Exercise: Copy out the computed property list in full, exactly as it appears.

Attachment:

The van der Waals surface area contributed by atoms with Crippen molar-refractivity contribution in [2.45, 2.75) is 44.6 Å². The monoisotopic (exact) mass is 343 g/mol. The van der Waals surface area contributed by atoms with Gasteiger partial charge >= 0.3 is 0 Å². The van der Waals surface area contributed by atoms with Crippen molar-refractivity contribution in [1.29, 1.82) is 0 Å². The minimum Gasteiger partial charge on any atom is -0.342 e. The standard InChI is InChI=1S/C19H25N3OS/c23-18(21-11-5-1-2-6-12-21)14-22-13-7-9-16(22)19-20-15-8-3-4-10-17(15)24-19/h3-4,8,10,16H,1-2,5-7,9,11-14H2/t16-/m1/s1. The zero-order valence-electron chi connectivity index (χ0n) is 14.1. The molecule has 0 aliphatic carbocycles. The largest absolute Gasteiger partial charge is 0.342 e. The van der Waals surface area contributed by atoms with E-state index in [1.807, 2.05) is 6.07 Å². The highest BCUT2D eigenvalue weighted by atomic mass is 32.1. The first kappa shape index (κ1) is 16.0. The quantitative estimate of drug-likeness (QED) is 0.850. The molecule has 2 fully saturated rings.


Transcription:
The van der Waals surface area contributed by atoms with Crippen molar-refractivity contribution in [2.45, 2.75) is 44.6 Å². The monoisotopic (exact) mass is 343 g/mol. The van der Waals surface area contributed by atoms with Gasteiger partial charge >= 0.3 is 0 Å². The van der Waals surface area contributed by atoms with Crippen molar-refractivity contribution in [1.29, 1.82) is 0 Å². The minimum Gasteiger partial charge on any atom is -0.342 e. The standard InChI is InChI=1S/C19H25N3OS/c23-18(21-11-5-1-2-6-12-21)14-22-13-7-9-16(22)19-20-15-8-3-4-10-17(15)24-19/h3-4,8,10,16H,1-2,5-7,9,11-14H2/t16-/m1/s1. The zero-order valence-electron chi connectivity index (χ0n) is 14.1. The molecule has 0 aliphatic carbocycles. The largest absolute Gasteiger partial charge is 0.342 e. The van der Waals surface area contributed by atoms with E-state index in [1.807, 2.05) is 6.07 Å². The highest BCUT2D eigenvalue weighted by atomic mass is 32.1. The first kappa shape index (κ1) is 16.0. The quantitative estimate of drug-likeness (QED) is 0.850. The molecule has 2 fully saturated rings.